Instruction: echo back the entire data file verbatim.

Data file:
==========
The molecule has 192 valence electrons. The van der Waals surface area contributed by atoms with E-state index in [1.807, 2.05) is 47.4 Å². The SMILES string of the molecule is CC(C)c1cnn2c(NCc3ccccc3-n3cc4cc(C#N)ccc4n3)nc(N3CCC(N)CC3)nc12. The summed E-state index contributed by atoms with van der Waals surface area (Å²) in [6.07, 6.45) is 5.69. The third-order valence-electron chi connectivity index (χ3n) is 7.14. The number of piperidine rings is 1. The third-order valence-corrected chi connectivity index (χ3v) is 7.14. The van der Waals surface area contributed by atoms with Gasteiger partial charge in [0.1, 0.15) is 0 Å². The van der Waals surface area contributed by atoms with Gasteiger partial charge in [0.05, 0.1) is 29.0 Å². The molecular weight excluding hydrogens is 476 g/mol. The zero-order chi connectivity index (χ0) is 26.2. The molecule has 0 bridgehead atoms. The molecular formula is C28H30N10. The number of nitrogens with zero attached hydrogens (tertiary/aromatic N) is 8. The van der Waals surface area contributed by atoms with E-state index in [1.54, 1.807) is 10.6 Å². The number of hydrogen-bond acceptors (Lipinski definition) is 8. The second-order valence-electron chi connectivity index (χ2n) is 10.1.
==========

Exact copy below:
The molecule has 192 valence electrons. The van der Waals surface area contributed by atoms with E-state index in [1.807, 2.05) is 47.4 Å². The SMILES string of the molecule is CC(C)c1cnn2c(NCc3ccccc3-n3cc4cc(C#N)ccc4n3)nc(N3CCC(N)CC3)nc12. The summed E-state index contributed by atoms with van der Waals surface area (Å²) in [6.07, 6.45) is 5.69. The third-order valence-electron chi connectivity index (χ3n) is 7.14. The number of piperidine rings is 1. The third-order valence-corrected chi connectivity index (χ3v) is 7.14. The van der Waals surface area contributed by atoms with Gasteiger partial charge in [0.1, 0.15) is 0 Å². The van der Waals surface area contributed by atoms with Gasteiger partial charge in [0.05, 0.1) is 29.0 Å². The molecular weight excluding hydrogens is 476 g/mol. The zero-order chi connectivity index (χ0) is 26.2. The molecule has 0 bridgehead atoms. The molecular formula is C28H30N10. The number of nitrogens with zero attached hydrogens (tertiary/aromatic N) is 8. The van der Waals surface area contributed by atoms with E-state index in [1.54, 1.807) is 10.6 Å². The number of hydrogen-bond acceptors (Lipinski definition) is 8. The second-order valence-electron chi connectivity index (χ2n) is 10.1.